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Combined-modality Therapy for Rectal Cancer: Analysis of Potential Differences in Disease Presentation, Treatment Adherence, and Treatment Outcome According to Race

Tonlaar, Nathan MD*; Song, Suisui MD*; Hong, Julian C. MS; Minsky, Bruce D. MD*; Chang, Daniel T. MD; Polite, Blase N. MD; Liauw, Stanley L. MD*

American Journal of Clinical Oncology: April 2014 - Volume 37 - Issue 2 - p 122–125
doi: 10.1097/COC.0b013e318271ae2c
Original Articles: Gastrointestinal

Objectives: Population-based studies suggest African Americans (AAs) with rectal cancer have a worse overall outcome compared with non-AAs. This relationship was explored in a cohort of rectal cancer patients treated with preoperative chemoradiation therapy (CRT) and surgery at 2 academic cancer centers.

Methods: A total of 146 patients (26 AA, 120 non-AA) underwent treatment with curative intent. The median age was 57 years. Median dose was 50.4 Gy, given with 5-fluorouracil-based concurrent chemotherapy. Differences in disease presentation, adherence to recommended therapy, and treatment outcome (freedom from failure) by race were analyzed. Median follow-up was 34 months from completion of CRT.

Results: AAs had longer time from diagnosis to start of therapy (median, 45 vs. 35 d; P<0.01) and from CRT completion to surgery (median, 42 vs. 46 d; P=0.03). AA patients presented with more favorable disease (20% stage I, 33% stage III) compared with non-AA patients (0% stage I, 48% stage III, P<0.01). AA patients were less likely to receive adjuvant chemotherapy (58% vs. 89%, P=0.01). Log-rank analysis showed AAs were not more likely to recur after therapy (freedom from failure at 3 y, 100% for AA patients vs. 81% for non-AA patients, P=0.09). The difference in time from preoperative therapy to surgery and a lower rate of adjuvant therapy in AA patients did not seem to result in inferior disease outcome for this cohort.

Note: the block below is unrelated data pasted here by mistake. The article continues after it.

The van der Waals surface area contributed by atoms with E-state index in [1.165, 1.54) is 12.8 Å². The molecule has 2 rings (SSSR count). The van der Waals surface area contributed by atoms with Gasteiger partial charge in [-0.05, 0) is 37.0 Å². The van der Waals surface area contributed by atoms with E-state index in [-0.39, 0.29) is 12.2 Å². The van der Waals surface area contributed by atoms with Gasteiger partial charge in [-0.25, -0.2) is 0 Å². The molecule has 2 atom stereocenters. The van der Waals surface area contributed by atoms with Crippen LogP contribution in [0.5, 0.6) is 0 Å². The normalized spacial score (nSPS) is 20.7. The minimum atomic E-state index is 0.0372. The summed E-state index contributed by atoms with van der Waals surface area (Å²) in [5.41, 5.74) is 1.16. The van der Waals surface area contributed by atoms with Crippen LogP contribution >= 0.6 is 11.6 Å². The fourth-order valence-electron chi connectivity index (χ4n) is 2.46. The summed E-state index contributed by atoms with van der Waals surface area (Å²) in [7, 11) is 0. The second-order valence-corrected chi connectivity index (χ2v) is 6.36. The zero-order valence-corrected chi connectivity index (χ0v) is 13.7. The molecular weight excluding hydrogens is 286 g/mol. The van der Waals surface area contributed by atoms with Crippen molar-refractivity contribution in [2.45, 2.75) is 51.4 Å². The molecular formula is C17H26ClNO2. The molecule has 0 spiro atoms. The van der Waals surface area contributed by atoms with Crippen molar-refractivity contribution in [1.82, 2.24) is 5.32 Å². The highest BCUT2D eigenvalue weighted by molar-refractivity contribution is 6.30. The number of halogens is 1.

Conclusions: Further study is necessary to explore the reasons underlying the delays in therapy and lower rates of adjuvant chemotherapy for AA patients.

Departments of *Radiation and Cellular Oncology

Medical Oncology, Pritzker School of Medicine, University of Chicago, Chicago, IL

Department of Radiation Oncology, Stanford University School of Medicine, Palo Alto, CA

B.D.M. is a consultant to Roche Pharmaceuticals, Varian Medical Systems, and Sanofi. The remaining authors declare no conflicts of interest.

Reprints: Stanley L. Liauw, MD, Department of Radiation and Cellular Oncology, Pritzker School of Medicine, University of Chicago Medical Center, 5841 S. Maryland Avenue, Chicago, IL 60637. E-mail:

© 2014 by Lippincott Williams & Wilkins, Inc